Consumer Act not covering disputes of commercial nature: NCDRC | delhi | Hindustan Times
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Consumer Act not covering disputes of commercial nature: NCDRC

Disputes of commercial nature do not come under the ambit of the Consumer Protection Act, the apex consumer body has said while refusing to grant any relief to a partnership firm over non-allotment of land.

delhi Updated: Jul 09, 2010 17:44 IST

Disputes of commercial nature do not come under the ambit of the Consumer Protection Act, the apex consumer body has said while refusing to grant any relief to a partnership firm over non-allotment of land.

"It is clear beyond any pale of doubt that the service obtained even for a consideration from the petitioner is for a commercial purpose and the dispute does not fall within the domain of consumer fora," the National Consumer Commission said.

The Commission, comprising Members Justice B N P Singh and S K Naik, passed the order on a petition of the Rajasthan State Industrial Development and Investment Corporation Ltd (RIICO) seeking quashing of the lower fora's decision, asking it to allot the industrial plot to a partnership firm.

"A plain reading of these provisions (section 2(m) of the Factories Act) makes it clear that the intention of the complainant is far from earning any livelihood by self-employment but is purely intended to set up a manufacturing unit to earn profit," it said while dismissing complaint.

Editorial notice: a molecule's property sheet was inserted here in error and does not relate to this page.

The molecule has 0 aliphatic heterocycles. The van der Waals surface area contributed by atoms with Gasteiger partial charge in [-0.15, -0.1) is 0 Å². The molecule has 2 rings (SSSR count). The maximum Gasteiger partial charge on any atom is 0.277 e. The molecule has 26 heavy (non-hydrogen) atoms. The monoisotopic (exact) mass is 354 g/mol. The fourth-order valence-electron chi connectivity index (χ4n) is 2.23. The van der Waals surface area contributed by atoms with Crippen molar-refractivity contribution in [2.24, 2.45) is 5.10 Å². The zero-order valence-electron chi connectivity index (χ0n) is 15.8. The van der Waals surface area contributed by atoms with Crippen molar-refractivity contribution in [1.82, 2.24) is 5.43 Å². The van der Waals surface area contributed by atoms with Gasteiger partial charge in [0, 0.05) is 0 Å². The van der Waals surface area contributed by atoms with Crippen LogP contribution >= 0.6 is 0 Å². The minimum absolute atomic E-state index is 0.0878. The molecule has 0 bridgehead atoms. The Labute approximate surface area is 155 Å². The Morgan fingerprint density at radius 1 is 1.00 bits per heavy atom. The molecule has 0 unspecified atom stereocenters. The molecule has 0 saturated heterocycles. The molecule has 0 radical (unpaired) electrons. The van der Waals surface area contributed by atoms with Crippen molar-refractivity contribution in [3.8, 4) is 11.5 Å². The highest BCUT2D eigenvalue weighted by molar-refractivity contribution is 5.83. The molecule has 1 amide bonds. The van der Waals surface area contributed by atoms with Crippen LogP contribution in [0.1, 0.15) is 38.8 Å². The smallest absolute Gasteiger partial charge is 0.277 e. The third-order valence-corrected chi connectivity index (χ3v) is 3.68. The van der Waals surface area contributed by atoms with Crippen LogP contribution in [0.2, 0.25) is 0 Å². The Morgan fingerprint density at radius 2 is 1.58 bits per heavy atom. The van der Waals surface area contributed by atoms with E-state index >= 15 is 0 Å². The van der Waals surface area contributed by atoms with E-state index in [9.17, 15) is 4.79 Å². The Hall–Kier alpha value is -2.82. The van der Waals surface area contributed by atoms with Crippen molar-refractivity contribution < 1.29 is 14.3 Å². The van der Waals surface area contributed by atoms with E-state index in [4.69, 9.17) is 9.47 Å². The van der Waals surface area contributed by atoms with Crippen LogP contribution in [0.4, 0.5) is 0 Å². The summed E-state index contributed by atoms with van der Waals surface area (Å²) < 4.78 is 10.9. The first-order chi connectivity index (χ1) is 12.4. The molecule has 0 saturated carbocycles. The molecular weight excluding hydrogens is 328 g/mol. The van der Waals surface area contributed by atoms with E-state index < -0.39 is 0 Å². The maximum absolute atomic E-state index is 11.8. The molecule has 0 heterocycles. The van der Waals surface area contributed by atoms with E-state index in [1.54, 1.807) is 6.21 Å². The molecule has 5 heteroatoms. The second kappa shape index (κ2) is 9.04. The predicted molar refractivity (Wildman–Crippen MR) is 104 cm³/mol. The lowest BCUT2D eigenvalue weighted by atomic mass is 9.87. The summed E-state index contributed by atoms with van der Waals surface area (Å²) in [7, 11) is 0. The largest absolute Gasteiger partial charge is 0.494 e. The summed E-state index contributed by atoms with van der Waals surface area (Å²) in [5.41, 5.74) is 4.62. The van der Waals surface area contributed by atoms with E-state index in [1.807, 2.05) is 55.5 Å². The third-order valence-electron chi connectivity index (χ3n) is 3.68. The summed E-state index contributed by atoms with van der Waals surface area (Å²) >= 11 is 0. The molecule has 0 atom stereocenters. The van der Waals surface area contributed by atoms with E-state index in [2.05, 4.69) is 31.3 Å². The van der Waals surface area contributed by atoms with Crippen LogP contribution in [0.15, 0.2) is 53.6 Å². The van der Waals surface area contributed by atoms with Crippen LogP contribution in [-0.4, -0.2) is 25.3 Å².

The NCDRC said that after the 2002 amendment in the Act, any person who avails any service for a consideration, if it relates to a commercial purpose, except on the ground of earning his livelihood by means of self-employment, would not fall within the definition of a "consumer".

The firm, Diksha Enterprises, applied for the allotment of an industrial plot for the purpose of establishing a factory.

It approached the consumer forum after it was not given allotment. The Alwar District Forum ordered the petitioner to allot the plot in its favour, the direction which was upheld by the Rajasthan State Consumer Commission.